He encountered the advance-guard of the enemy and promptly led the attack; his right wing was scattered, but the centre, commanded by himself, remained firm, and Muhammed ibn Raik retreated towards Damascus. Husain, brother of el-Ikshid, lost his life in the combat.
Thanks to the mediation of several emirs, matters were concluded peacefully, and Muhammed el-Ikhshid returned to Fostât. Upon his arrival, however, he learnt that Muhammed ibn Raik had again left Damascus and was preparing to march upon Egypt. This intelligence obliged Muhammed el-Ikshid to return at once to Syria.
He was thirty years of age, and had reigned six years, ten months, and ten days. His brother, Abu Ishak Ibrahim, succeeded him, and was henceforth known by the name of Muttaki. A year later Muhammed el-Ikshid was acknowledged Prince of Egypt by the new caliph.
Turun now proclaimed Abd Allah Abu'l Kasim, son of Muttaki, caliph, who, after a short and uneventful reign, was succeeded by his uncle, Abu'l Kasim el-Fadhl, who was the last of the Abbasid caliphs whom Egypt acknowledged as suzerains. After Muttaki's return to Baghdad, Muhammed el-Ikshid remained for some time in Damascus, and then set out for Egypt.
Saif ed-Dowlah determined to decide the war with one desperate effort, and first secured the safety of his treasure, his baggage, and his harem by sending them to Mesopotamia. Then he marched upon el-Ikshid, who had taken his position at Kinesrin.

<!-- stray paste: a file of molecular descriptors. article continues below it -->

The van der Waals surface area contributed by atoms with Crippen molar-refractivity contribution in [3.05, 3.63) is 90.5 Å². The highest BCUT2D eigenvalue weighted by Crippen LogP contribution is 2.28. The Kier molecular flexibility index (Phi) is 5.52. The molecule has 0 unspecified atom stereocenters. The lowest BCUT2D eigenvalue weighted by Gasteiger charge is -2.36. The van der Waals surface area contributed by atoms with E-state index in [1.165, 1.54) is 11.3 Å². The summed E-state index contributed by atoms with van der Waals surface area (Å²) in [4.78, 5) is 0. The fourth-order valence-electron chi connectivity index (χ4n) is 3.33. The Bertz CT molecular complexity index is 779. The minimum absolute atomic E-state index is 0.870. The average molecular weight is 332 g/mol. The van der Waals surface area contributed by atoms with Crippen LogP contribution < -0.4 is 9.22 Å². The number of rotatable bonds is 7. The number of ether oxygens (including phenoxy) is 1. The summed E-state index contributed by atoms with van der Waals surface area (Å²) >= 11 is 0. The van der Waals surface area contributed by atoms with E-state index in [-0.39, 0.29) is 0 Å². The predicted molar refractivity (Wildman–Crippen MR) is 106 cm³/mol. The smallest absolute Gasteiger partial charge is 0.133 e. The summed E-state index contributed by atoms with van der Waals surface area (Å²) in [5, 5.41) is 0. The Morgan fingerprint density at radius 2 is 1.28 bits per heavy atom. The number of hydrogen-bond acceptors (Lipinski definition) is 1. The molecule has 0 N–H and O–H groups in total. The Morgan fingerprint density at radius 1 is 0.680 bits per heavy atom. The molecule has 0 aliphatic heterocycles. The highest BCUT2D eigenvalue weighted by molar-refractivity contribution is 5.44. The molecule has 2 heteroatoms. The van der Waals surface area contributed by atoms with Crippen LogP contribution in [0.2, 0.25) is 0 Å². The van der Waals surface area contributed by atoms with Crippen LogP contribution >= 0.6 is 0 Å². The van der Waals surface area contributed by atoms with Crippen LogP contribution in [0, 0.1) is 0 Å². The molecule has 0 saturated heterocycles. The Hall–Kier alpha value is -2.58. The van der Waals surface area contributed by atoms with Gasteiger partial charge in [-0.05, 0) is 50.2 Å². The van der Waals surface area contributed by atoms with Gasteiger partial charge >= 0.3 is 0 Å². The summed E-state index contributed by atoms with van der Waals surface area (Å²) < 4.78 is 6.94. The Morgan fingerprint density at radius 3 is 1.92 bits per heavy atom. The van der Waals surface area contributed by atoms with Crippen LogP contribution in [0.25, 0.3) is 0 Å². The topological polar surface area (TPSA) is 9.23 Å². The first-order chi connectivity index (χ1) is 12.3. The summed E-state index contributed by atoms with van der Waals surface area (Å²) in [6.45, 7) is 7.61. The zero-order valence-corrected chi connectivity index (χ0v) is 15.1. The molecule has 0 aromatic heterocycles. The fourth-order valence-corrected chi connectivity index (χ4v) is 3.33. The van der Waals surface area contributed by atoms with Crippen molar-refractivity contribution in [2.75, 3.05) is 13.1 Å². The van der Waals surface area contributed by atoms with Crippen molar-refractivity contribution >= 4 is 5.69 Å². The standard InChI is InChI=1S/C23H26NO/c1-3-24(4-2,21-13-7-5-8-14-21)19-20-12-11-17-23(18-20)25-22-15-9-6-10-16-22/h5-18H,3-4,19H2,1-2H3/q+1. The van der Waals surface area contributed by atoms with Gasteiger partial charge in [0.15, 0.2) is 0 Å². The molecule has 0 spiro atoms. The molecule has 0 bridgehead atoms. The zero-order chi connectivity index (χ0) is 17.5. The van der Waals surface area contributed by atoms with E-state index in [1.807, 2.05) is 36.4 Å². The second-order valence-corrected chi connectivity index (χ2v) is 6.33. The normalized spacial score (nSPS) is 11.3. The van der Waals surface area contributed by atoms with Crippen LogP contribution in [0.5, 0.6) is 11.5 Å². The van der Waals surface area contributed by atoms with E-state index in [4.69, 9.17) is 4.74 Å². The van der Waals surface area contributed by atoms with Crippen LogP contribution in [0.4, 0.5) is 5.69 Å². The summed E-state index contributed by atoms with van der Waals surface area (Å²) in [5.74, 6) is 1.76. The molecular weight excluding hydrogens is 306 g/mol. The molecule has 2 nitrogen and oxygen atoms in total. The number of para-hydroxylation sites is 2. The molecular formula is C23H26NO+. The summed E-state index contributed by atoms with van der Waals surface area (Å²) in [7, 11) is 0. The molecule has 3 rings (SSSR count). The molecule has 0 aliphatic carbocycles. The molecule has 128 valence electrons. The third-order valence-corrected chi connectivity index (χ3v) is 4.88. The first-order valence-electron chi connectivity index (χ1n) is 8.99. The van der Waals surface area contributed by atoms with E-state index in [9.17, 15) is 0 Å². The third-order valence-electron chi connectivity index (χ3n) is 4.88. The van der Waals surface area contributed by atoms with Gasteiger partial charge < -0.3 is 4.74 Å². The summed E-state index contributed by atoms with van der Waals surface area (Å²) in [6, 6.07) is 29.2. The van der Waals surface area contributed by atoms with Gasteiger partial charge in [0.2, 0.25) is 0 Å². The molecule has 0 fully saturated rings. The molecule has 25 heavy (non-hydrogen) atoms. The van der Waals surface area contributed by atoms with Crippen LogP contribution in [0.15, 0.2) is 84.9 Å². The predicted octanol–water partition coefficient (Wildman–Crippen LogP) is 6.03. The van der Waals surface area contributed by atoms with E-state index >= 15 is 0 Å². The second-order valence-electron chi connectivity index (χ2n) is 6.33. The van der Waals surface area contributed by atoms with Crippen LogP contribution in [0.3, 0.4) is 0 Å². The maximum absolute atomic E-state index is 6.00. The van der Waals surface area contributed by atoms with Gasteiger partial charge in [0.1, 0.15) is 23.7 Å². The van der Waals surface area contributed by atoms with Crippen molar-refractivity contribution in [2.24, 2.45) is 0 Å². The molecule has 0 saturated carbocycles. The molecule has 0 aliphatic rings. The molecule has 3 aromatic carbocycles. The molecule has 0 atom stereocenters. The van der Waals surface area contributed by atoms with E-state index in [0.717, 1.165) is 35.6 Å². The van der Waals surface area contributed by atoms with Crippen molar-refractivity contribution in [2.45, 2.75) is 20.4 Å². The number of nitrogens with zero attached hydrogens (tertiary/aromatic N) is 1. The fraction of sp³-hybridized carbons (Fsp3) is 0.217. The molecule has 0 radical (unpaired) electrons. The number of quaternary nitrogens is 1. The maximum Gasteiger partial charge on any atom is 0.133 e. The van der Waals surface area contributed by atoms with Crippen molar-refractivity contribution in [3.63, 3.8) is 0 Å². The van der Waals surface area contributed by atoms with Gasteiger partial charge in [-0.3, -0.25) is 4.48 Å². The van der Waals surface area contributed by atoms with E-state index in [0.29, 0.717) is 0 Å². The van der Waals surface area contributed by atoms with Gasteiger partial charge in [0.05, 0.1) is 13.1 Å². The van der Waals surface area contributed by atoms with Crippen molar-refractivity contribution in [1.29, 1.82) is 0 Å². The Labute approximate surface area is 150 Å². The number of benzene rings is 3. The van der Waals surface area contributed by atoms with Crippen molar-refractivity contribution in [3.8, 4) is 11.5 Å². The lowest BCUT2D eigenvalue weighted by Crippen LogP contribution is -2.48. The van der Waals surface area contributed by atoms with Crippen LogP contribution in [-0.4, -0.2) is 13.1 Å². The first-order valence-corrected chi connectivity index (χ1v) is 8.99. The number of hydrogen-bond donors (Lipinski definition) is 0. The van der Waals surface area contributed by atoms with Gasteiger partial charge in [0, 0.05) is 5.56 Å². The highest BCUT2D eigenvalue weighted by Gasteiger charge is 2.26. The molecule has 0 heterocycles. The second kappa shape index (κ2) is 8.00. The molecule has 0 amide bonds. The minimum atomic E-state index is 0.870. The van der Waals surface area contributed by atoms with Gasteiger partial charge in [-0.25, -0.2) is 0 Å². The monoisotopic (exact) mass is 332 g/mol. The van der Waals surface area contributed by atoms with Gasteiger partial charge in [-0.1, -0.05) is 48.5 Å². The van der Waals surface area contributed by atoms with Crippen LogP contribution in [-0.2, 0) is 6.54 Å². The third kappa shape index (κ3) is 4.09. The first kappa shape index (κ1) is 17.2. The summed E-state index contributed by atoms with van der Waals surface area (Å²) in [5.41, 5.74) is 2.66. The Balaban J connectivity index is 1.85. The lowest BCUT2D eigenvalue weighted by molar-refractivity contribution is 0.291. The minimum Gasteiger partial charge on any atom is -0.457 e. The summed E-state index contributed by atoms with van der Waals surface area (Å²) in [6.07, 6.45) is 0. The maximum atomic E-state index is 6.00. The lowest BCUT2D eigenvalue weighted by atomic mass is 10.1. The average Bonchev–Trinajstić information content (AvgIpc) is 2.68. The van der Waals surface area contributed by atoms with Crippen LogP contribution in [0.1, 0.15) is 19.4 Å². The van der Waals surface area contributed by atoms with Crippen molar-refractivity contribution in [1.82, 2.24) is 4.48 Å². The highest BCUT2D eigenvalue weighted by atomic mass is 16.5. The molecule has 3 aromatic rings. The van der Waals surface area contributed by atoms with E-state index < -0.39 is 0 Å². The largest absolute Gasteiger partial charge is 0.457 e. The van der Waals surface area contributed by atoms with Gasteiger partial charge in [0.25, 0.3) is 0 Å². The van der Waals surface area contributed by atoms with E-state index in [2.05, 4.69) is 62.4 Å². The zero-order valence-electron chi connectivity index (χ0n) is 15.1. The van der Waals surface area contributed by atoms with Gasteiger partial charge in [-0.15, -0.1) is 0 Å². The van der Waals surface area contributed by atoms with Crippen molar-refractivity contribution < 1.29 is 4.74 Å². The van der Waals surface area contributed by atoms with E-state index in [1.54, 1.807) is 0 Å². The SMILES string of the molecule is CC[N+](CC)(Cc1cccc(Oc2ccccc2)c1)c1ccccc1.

"The prince" he adds, "was fortunate enough to come across a portion of those tombs, consisting of vast rooms magnificently decorated. There he found marvellously wrought figures of old and young men, women, and children, having eyes of precious stones and faces of gold and silver." Muhammed el-Ikshid was succeeded by his son, Abu'l Kasim Muhammed, surnamed Ungur.
Muhammed el-Ikshid was a man possessing many excellent talents, and chiefly renowned as an admirable soldier. Brave, without being rash, quick to calculate his chances, he was able always to seize the advantage. On the other hand, however, he was so distrustful and timid in the privacy of his palace that he organised a guard of eight thousand armed slaves, one thousand of whom kept constant watch.
His return was signalised by the war with Saif ed-Dowlah, Prince of Hamdan. The campaign was of varying success: After a disastrous battle, in which the Egyptians lost four thousand men as prisoners, Muhammed el-Ikshid left Egypt with a numerous army and arrived at Maarrah.
No other events of note took place during the lifetime of Ungur, who, having reigned fourteen years and ten days, died in the year 349 of the Hegira, leaving his brother Ali, surnamed Abu'l-Hasan, as his successor. The reign of Abu'l-Hasan Ali, the second son of Muhammed el-Ikshid, lasted but five years. Kafur was also regent during the reign of Abu'l-Hasan Ali.
To ratify this solemn peace, Saif ed-Dowlah married the daughter of Muhammed el-Ikshid; then each prince returned to his own province. The treaty was, however, almost immediately set aside by the Hamdanites, and el-Ikshid, forced to retrace his steps, defeated them in several engagements and seized the town of Aleppo. He was buried at Jerusalem.